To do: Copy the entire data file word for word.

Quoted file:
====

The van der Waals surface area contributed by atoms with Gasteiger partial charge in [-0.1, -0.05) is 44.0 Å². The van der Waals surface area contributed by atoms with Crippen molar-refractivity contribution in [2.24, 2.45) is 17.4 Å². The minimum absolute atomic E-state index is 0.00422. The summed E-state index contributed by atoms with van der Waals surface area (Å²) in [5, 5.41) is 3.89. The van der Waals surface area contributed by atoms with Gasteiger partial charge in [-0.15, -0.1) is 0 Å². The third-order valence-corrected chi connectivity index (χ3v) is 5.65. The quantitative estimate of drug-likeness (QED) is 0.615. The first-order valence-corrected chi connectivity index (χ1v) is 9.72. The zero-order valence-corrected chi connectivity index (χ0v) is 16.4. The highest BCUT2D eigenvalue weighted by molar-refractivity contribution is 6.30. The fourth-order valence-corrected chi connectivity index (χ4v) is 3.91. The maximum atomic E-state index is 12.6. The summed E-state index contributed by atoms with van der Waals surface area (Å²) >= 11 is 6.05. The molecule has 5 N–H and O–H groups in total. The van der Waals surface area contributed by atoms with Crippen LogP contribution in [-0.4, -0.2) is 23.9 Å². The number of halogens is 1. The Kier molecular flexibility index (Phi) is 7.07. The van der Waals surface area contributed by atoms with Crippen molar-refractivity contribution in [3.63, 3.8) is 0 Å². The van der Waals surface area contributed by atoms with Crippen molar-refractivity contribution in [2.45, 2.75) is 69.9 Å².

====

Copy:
The van der Waals surface area contributed by atoms with Gasteiger partial charge in [-0.1, -0.05) is 44.0 Å². The van der Waals surface area contributed by atoms with Crippen molar-refractivity contribution in [2.24, 2.45) is 17.4 Å². The minimum absolute atomic E-state index is 0.00422. The summed E-state index contributed by atoms with van der Waals surface area (Å²) in [5, 5.41) is 3.89. The van der Waals surface area contributed by atoms with Gasteiger partial charge in [-0.15, -0.1) is 0 Å². The third-order valence-corrected chi connectivity index (χ3v) is 5.65. The quantitative estimate of drug-likeness (QED) is 0.615. The first-order valence-corrected chi connectivity index (χ1v) is 9.72. The zero-order valence-corrected chi connectivity index (χ0v) is 16.4. The highest BCUT2D eigenvalue weighted by molar-refractivity contribution is 6.30. The fourth-order valence-corrected chi connectivity index (χ4v) is 3.91. The maximum atomic E-state index is 12.6. The summed E-state index contributed by atoms with van der Waals surface area (Å²) >= 11 is 6.05. The molecule has 5 N–H and O–H groups in total. The van der Waals surface area contributed by atoms with Crippen LogP contribution in [-0.4, -0.2) is 23.9 Å². The number of halogens is 1. The Kier molecular flexibility index (Phi) is 7.07. The van der Waals surface area contributed by atoms with Crippen molar-refractivity contribution in [3.63, 3.8) is 0 Å². The van der Waals surface area contributed by atoms with Crippen molar-refractivity contribution in [2.45, 2.75) is 69.9 Å².